Le Menec: Start of Carnac’s Alignments

The Meaning Of Le Menec

“Alignments” are long rows of stones, that run in parallel for long distances through the landscape. The alignments in Carnac, Brittany, often have a starting point in what the French call a cromlech. Based upon a circular geometry, these monuments are made up of stones following arcs to form a single compound shape. The stones of a cromlech can be touching or they can be spaced out and in some cases, stones might have been removed during the historical period but in some cases also, gaps in the “walls” of a cromlech were probably intentional and are there on purpose.
Originally published July 2012

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Locmariaquer 1: Carnac’s Menhirs and Circumpolar Stars

Read 1458 times when last published on MatrixOfCreation.co.uk, Wednesday, 16 May 2012 14:22

At megalithic sites, the only alignment of note on the northern horizon has usually been the direction of the north pole or “true” North on the site plan. “Megalithic” cultures worldwide, both the later manifestations in the Americas or the old world cultures of Northwest Europe or Egypt, built structures oriented in a very accurate way to North. The builders of the Great Pyramid for example or of the geo-glyphs of the Amazon rainforest, seemed to have had an unexpectedly good method for determining North, no easy task when a pole star is never exactly north and, in many epochs, there is no star near to the pole.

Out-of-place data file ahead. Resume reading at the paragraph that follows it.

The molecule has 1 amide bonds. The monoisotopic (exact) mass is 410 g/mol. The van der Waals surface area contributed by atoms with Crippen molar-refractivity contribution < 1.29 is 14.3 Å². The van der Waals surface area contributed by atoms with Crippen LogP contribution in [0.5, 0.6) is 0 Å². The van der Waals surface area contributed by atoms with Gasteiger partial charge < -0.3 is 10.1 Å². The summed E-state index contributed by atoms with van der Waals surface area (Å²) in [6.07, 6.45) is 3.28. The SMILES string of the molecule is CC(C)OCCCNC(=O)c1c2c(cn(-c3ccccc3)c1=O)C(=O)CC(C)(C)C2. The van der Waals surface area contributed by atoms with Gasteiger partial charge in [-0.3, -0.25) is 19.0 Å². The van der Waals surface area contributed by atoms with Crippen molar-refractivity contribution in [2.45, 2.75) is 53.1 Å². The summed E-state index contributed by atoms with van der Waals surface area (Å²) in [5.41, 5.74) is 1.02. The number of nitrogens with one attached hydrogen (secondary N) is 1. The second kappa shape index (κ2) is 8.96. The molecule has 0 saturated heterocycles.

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St Pierre 1: Jupiter and the Moon

The egg-shaped stone circles of the megalithic, in Brittany by c. 4000 BC and in Britain by 2500 BC, seem to express two different astronomical time lengths, beside each other as (a) a circumference and then (b) a longer, egg-shaped extension of that circle. It was Alexander Thom who analysed stone circles in the 20th century as a hobby, surveying most of the surviving stone circles in Britain and finding geometrical patterns within irregular circles. He speculated the egg-shaped and flattened circles were manipulating pi so as to equal three (not 3.1416) between an initial radius and subsequent perimeter, so making them commensurate in integer units. For example, the irregular circle would have perimeter 12 and a radius of 4 (a flattened circle).

However, when the forming circle and perimeter are compared, these can compare the two lengths of a right-triangle while adding a recurring nature: where the end is a new beginning. Each cycle is a new beginning because the whole geocentric sky is rotational and the planetary system orbital. The counting of time periods was more than symbolic since the two astronomical time periods became, by artifice, related to one another as two integer perimeters that is, commensurate to one another, as is seen at St Pierre (fig.3).

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